I shared two songs from this 70’s Welsh band in the past, and I thought I’d share another one today. Their career was relatively short and it’s entirely possible that I wouldn’t stumble upon their music if not the fact that the lead singer of the band – Rhys Harris – is also father of one of my faza subjects – Gwilym Bowen Rhys – and so I learned at some point about Gwilym’s dad being part of this band in the past and obviously had to check them out. Y Trwynau Coch (or The Red Noses in English), who were known for their lyrics being generally very much tongue-in-cheek (much like Gwilym’s former band Y Bandana), are the perfect example of how sometimes people take advantage of their language being small and not widely spoken, and write some rather mind-boggling lyrics, because no one’s going to understand them anyway so why not. 😀 To not look too far for examples, Welsh-Cornish singer Gwenno Saunders wrote a song all about cheese in Cornish. Well, I don’t know if that’s seriously a frequent motive behind what minority languages speakers write their music about, but the amount of weird lyrics in smaller languages music makes you think. I’ve come across a lot of such bands and artists in a lot of languages, even though usually they just go for weird or sometimes nonsensical lyrics, which I can’t blame them for because I think I would also feel very tempted to make fun of people in such a way if I were a minority language musician. 😀 But Trwynau Coch, in one of their songs – “Merched Dan Bumtheg” (Girls Under Fifteen) take the weirdness to the next level, and go all the way to where weird turns into creepy. That song was really… ewww, I don’t think anyone in any language would get away with this these days! This was shocking even for the 70’s standards and apparently they were even banned from radio stations who were niche enough to play them until then. Mostly though, from what I’ve heard people had a lot of distance to it, probably because it was a minority language so they mostly didn’t see it as a very big deal. I generally have a lot of distance to things and appreciate cheeky, mischievous lyrics, which is why I do like Y Trwynau Coch overall, but the case of that particular song is really awful and not fun at all imho.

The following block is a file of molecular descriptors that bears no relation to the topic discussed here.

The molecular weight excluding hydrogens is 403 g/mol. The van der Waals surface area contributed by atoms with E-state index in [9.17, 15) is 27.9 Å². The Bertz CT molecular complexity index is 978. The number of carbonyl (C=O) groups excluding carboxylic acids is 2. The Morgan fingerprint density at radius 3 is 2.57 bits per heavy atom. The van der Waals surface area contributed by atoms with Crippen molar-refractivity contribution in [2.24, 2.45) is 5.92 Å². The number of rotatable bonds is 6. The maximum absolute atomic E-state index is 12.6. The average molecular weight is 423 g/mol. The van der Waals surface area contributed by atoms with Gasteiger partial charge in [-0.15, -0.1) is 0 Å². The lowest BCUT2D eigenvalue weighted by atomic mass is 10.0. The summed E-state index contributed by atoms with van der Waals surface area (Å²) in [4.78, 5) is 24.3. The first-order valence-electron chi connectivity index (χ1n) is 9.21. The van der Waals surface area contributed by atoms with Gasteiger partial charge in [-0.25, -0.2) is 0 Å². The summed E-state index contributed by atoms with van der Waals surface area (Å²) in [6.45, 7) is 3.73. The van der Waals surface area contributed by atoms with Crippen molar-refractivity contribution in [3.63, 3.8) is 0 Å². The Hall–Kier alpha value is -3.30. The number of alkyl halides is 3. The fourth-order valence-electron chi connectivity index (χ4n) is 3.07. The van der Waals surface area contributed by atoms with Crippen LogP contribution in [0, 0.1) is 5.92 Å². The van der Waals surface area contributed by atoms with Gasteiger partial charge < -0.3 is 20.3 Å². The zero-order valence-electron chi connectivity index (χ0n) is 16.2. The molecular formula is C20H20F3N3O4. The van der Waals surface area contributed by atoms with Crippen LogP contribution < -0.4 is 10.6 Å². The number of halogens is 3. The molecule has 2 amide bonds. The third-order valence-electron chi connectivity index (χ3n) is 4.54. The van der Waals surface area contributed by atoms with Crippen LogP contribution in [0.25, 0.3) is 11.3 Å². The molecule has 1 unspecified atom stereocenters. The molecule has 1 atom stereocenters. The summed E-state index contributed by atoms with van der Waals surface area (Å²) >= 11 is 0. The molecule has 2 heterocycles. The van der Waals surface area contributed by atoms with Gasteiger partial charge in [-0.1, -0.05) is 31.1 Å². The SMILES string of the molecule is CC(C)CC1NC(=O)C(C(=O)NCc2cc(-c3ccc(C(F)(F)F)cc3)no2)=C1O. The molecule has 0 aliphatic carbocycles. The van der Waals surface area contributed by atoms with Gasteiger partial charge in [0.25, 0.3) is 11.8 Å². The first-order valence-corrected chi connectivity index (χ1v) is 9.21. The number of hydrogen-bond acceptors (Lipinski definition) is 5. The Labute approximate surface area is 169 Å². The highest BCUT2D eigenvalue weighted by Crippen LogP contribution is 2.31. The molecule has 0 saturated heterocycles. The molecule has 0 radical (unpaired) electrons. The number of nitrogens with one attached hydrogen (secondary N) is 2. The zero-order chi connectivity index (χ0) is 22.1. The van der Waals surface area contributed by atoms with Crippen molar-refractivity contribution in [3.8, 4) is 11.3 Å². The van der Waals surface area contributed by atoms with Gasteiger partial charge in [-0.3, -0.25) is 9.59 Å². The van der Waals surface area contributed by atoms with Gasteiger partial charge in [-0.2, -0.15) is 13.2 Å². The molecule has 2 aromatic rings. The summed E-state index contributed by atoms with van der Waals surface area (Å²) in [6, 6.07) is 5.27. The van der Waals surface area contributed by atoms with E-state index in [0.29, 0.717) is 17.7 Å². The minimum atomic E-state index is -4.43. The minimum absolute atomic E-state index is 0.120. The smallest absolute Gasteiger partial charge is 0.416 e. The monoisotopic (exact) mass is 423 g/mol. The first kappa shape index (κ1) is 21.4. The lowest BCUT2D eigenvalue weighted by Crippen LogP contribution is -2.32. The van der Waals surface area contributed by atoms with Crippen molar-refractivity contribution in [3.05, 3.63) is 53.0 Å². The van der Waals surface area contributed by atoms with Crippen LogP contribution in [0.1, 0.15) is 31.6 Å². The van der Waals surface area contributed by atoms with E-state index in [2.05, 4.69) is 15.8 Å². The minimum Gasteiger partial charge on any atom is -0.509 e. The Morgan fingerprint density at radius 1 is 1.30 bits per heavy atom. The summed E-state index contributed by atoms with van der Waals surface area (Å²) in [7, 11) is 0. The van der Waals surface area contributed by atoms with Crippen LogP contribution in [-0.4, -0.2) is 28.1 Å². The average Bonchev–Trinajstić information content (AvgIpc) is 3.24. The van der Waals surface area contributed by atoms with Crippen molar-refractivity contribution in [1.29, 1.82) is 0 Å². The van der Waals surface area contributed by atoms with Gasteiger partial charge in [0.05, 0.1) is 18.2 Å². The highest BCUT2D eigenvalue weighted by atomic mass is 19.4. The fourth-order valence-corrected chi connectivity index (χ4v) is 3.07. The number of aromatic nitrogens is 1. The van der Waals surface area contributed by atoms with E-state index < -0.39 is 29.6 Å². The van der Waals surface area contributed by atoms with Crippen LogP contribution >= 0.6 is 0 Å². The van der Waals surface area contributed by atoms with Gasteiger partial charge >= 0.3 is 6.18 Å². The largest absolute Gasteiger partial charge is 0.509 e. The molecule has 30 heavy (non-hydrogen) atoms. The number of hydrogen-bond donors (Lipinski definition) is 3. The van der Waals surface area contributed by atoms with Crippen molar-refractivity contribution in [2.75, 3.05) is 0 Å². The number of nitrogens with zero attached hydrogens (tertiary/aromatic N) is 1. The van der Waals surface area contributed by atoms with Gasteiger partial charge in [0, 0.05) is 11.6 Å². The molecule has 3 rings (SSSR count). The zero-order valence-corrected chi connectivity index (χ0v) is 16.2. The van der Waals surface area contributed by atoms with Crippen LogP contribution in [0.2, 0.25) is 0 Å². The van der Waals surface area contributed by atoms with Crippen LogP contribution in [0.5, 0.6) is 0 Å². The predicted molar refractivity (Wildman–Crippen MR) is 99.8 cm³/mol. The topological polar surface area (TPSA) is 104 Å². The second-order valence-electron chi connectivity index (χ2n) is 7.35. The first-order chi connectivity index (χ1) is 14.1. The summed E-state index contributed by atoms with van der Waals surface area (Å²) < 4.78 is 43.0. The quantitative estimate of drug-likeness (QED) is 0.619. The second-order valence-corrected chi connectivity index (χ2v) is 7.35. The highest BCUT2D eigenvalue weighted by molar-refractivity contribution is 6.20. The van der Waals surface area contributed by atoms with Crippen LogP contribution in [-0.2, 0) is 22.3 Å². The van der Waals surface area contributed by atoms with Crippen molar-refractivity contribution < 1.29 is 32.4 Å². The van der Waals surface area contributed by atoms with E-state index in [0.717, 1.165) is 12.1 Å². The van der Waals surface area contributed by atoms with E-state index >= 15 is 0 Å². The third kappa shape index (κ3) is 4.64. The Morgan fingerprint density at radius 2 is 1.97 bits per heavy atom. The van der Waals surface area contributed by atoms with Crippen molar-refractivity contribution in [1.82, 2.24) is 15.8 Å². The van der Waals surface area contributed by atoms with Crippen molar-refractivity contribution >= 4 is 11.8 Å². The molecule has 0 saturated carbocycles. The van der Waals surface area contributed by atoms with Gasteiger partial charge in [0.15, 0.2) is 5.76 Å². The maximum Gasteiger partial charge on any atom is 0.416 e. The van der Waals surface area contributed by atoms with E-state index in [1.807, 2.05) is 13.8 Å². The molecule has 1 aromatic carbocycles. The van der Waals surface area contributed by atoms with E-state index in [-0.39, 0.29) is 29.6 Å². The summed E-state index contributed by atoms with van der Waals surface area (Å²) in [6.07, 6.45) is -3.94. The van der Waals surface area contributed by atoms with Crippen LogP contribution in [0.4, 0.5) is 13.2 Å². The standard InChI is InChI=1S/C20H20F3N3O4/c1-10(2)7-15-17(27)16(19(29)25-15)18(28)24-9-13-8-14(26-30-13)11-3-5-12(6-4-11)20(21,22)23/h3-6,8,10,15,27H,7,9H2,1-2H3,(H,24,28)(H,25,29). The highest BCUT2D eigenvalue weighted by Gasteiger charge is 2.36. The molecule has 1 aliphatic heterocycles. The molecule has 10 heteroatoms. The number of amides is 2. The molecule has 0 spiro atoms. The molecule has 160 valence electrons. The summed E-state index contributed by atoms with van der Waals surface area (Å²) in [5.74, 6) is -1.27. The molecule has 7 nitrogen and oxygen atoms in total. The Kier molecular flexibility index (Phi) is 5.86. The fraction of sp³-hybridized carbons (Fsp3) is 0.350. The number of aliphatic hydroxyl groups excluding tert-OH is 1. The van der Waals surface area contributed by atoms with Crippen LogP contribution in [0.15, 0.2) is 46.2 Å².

That was just a bit of trivia and obviously I’m not going to show that song to you. The one I chose is, as you can figure out from the title, all about parasitising one’s parents and having the attitude of taking things for granted. 😀